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Objective-C exceptions thrown inside methods invoked via NSInvocation are uncatchable

Whether you’re using Cedar or not, if you’ve upgraded to the iOS 4.0 SDK you may have run into some odd behavior with exception handling blocks not catching exceptions. Strangely, the problem isn’t due to the exceptions themselves (at least not in any obvious way), but with how you call functions that raise exceptions. An exception thrown from within a method you invoke directly will function as expected. However, if you invoke that same function indirectly using NSInvocation any exception thrown becomes uncatchable, crashing the current process regardless of any exception handling code.

This happens only when running against the currently available iOS 4.0 SDK. Exception handling for both direct and indirect invocations performs as expected when using the OS X 10.6 SDK and previous versions of the iPhone SDK.

You can reproduce this problem yourself easily enough. Just create any old iPhone project, and add the following code in a method you know will run (e.g. viewDidLoad on the main controller):

@try {
    NSException *exception = [NSException exceptionWithName:@"foo" reason:@"bar" userInfo:nil];
    [exception raise];
} @catch (NSException *x) {
    NSLog(@"========================> %@", x);

Works, right? Now try this (which should be functionally identical):

@try {
    NSException *exception = [NSException exceptionWithName:@"foo" reason:@"bar" userInfo:nil];

    SEL selector = @selector(raise);
    NSMethodSignature *signature = [exception methodSignatureForSelector:selector];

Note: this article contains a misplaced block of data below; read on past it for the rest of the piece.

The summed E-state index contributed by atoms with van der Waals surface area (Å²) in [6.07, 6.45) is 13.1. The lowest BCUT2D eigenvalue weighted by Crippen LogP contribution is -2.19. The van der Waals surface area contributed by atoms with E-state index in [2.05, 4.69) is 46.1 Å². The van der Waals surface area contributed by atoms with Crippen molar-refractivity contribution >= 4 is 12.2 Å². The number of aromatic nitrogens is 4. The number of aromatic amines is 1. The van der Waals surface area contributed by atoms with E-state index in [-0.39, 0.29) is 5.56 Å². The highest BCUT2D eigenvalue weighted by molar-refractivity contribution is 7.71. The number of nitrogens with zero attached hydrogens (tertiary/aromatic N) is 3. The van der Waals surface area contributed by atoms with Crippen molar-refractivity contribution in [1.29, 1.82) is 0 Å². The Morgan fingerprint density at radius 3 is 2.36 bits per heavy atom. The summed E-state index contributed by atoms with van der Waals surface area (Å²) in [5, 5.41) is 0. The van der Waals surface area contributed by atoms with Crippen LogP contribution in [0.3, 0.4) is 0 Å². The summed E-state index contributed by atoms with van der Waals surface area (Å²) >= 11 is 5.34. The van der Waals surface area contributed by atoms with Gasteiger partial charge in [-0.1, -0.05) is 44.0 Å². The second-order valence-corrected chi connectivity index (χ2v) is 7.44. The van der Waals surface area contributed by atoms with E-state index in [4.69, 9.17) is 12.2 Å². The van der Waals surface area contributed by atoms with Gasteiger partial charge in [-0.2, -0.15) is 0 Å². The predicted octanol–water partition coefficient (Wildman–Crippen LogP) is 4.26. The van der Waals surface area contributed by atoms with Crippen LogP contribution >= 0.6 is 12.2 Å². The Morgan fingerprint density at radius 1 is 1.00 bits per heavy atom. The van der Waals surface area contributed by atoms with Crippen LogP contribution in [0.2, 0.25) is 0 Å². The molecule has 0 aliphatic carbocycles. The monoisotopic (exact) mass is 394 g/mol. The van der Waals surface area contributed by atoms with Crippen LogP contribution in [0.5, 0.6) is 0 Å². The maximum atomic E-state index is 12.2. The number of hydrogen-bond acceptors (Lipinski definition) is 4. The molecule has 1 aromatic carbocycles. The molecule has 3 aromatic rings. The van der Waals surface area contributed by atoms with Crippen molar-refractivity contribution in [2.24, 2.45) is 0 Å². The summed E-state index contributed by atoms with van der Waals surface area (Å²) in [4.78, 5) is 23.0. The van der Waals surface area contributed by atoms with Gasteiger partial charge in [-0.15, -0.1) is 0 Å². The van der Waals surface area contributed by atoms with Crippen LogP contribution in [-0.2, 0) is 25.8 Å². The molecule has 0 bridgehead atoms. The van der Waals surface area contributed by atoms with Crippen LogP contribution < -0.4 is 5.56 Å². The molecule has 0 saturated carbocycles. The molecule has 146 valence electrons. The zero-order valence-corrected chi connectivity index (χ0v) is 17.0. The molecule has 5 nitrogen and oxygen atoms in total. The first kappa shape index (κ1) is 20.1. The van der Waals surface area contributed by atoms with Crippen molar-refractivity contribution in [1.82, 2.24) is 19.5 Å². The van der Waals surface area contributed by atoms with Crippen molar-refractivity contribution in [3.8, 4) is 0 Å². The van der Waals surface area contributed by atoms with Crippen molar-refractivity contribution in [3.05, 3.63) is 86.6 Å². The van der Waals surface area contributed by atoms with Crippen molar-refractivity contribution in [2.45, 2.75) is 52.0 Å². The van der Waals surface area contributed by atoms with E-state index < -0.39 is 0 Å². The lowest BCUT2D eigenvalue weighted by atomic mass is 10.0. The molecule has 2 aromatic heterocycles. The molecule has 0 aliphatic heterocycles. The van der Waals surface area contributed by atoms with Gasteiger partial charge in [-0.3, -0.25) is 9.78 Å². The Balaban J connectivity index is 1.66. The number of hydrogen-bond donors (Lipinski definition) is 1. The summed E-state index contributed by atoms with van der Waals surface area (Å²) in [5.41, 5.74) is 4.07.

NSInvocation *invocation = [NSInvocation invocationWithMethodSignature:signature];

    [invocation setTarget:exception];
    [invocation setSelector:selector];
    [invocation invoke];
} @catch (NSException *x) {
    NSLog(@"========================> %@", x);

BOOM! Stack trace. Sad face.

Unfortunately, the OCHamcrest matcher library uses indirect method invocations to raise matcher failure exceptions. So, with iOS 4.0 rather than getting failure messages in your test output, you now get a stack trace and potentially a bunch of un-run tests.

Hopefully Apple will fix this soon.

  1. Yeah, it is an unfortunate bug in the iOS 4 Simulator platform. The bug does not manifest itself on the device. I originally reported the issue to the google toolbox guys (who had seen it before). It has since been posted to and confirmed as a bug by Greg Parker of Apple.

  2. It also manifests itself in NSProxy if you raise an exception within a forward invocation.

  3. Marco Sandrini says:

    Unluckily the problem is still present in simulators shipping with iOs SDKs 4.0.1 and 4.1 beta…

    Very very very frustrating…

  4. Adam Milligan says:

    Indeed! I was hoping a fix for this problem would be somewhere in that 5GB download, but Apple doesn’t seem to think it’s important enough to fix quickly.

  5. Marco Sandrini says:

    For us, this bug is a blocker, preventing upgrading to the latest version of the SDK (most likely we will move to some sort of dual installation of XCode using < 3.2 to run unit tests and > 3.2 to build the device version) . Oddly enough, to the present day the number of people who have raised this issue are below 5 (of which 3 have commented this post). Makes me wonder what is the common practice when developing sw for the iPhone…

  6. Adam Milligan says:

    Marco, how is the bug blocking you? I found it renders OCHamcrest (for example) unusable out of the box, but I was able to patch the way it reports errors to work around the problem (see [this commit]( on github). I used a little dynamic type hackery to change the implicit method to an explicit method; I’m told you can also use objc_msgSend() to fix the problem.

  7. Marco Sandrini says:

    We had two sources of problem, OCHamcrest (for which I thank you already for the patch) and some extra features we built on top of OCMock, for which I have been too lazy to go and replace NSInvocation(s) which calls to objc_msgSend as I was still hoping that I would not need to do any workaround (read: I was hoping Apple would fix this).

    Once more thanks for your help!!!

  8. Luke Redpath says:

    I’ve also run into this problem whilst working on my Objective-C mock library, Mocky [1]. I’ve filed a dupe: rdar://8237699, see

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